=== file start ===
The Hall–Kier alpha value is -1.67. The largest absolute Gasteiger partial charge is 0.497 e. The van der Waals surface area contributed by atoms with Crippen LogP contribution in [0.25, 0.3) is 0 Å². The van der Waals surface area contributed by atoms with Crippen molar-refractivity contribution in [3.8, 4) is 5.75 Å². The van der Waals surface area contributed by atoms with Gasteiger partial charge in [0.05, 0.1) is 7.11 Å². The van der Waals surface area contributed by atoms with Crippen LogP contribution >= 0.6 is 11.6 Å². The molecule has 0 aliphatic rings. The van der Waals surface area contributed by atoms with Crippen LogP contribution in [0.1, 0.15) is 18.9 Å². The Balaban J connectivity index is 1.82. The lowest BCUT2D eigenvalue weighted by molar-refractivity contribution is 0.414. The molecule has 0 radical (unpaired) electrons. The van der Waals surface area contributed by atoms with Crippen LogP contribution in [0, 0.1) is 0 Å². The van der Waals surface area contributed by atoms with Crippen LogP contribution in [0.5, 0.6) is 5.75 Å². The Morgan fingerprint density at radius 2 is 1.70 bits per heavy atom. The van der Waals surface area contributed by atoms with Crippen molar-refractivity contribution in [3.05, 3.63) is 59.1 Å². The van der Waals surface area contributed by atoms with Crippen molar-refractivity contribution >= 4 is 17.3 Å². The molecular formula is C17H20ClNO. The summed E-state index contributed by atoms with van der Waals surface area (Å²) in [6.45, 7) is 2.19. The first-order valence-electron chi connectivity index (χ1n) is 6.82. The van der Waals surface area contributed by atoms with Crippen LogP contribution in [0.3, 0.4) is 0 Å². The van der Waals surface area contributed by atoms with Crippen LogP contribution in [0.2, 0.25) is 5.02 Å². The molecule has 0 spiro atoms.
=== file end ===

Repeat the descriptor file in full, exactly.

The Hall–Kier alpha value is -1.67. The largest absolute Gasteiger partial charge is 0.497 e. The van der Waals surface area contributed by atoms with Crippen LogP contribution in [0.25, 0.3) is 0 Å². The van der Waals surface area contributed by atoms with Crippen molar-refractivity contribution in [3.8, 4) is 5.75 Å². The van der Waals surface area contributed by atoms with Gasteiger partial charge in [0.05, 0.1) is 7.11 Å². The van der Waals surface area contributed by atoms with Crippen LogP contribution >= 0.6 is 11.6 Å². The molecule has 0 aliphatic rings. The van der Waals surface area contributed by atoms with Crippen LogP contribution in [0.1, 0.15) is 18.9 Å². The Balaban J connectivity index is 1.82. The lowest BCUT2D eigenvalue weighted by molar-refractivity contribution is 0.414. The molecule has 0 radical (unpaired) electrons. The van der Waals surface area contributed by atoms with Crippen LogP contribution in [0, 0.1) is 0 Å². The van der Waals surface area contributed by atoms with Crippen LogP contribution in [0.5, 0.6) is 5.75 Å². The Morgan fingerprint density at radius 2 is 1.70 bits per heavy atom. The van der Waals surface area contributed by atoms with Crippen molar-refractivity contribution in [3.05, 3.63) is 59.1 Å². The van der Waals surface area contributed by atoms with Crippen molar-refractivity contribution >= 4 is 17.3 Å². The molecular formula is C17H20ClNO. The summed E-state index contributed by atoms with van der Waals surface area (Å²) in [6.45, 7) is 2.19. The first-order valence-electron chi connectivity index (χ1n) is 6.82. The van der Waals surface area contributed by atoms with Crippen LogP contribution in [0.3, 0.4) is 0 Å². The van der Waals surface area contributed by atoms with Crippen LogP contribution in [0.2, 0.25) is 5.02 Å². The molecule has 0 spiro atoms.